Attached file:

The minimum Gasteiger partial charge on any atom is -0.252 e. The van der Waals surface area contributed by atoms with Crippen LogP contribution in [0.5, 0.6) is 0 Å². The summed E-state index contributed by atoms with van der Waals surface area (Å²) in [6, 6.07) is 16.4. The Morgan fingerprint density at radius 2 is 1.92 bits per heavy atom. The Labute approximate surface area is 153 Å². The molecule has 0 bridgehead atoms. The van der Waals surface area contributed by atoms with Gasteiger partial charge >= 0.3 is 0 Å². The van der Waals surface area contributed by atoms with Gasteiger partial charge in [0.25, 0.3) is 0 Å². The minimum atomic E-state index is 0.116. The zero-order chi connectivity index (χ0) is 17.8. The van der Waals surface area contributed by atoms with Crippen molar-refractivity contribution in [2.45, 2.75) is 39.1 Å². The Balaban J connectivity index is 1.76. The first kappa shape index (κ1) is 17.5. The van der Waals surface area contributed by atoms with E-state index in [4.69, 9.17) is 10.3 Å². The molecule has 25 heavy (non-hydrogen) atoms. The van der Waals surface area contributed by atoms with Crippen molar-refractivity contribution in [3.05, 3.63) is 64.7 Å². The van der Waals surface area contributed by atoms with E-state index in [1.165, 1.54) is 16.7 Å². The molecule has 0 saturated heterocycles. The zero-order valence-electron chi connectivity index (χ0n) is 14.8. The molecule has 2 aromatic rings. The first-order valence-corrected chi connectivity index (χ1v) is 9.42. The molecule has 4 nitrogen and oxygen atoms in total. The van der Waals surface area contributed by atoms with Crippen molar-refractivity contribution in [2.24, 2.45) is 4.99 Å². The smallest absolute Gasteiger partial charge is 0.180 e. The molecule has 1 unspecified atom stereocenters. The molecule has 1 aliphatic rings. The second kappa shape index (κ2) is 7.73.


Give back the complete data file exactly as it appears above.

The minimum Gasteiger partial charge on any atom is -0.252 e. The van der Waals surface area contributed by atoms with Crippen LogP contribution in [0.5, 0.6) is 0 Å². The summed E-state index contributed by atoms with van der Waals surface area (Å²) in [6, 6.07) is 16.4. The Morgan fingerprint density at radius 2 is 1.92 bits per heavy atom. The Labute approximate surface area is 153 Å². The molecule has 0 bridgehead atoms. The van der Waals surface area contributed by atoms with Gasteiger partial charge >= 0.3 is 0 Å². The van der Waals surface area contributed by atoms with Gasteiger partial charge in [0.25, 0.3) is 0 Å². The minimum atomic E-state index is 0.116. The zero-order chi connectivity index (χ0) is 17.8. The van der Waals surface area contributed by atoms with Crippen molar-refractivity contribution in [2.45, 2.75) is 39.1 Å². The Balaban J connectivity index is 1.76. The first kappa shape index (κ1) is 17.5. The van der Waals surface area contributed by atoms with E-state index in [4.69, 9.17) is 10.3 Å². The molecule has 25 heavy (non-hydrogen) atoms. The van der Waals surface area contributed by atoms with Crippen molar-refractivity contribution in [3.05, 3.63) is 64.7 Å². The van der Waals surface area contributed by atoms with E-state index in [1.165, 1.54) is 16.7 Å². The molecule has 0 saturated heterocycles. The zero-order valence-electron chi connectivity index (χ0n) is 14.8. The molecule has 2 aromatic rings. The first-order valence-corrected chi connectivity index (χ1v) is 9.42. The molecule has 4 nitrogen and oxygen atoms in total. The van der Waals surface area contributed by atoms with Crippen molar-refractivity contribution in [2.24, 2.45) is 4.99 Å². The smallest absolute Gasteiger partial charge is 0.180 e. The molecule has 1 unspecified atom stereocenters. The molecule has 1 aliphatic rings. The second kappa shape index (κ2) is 7.73.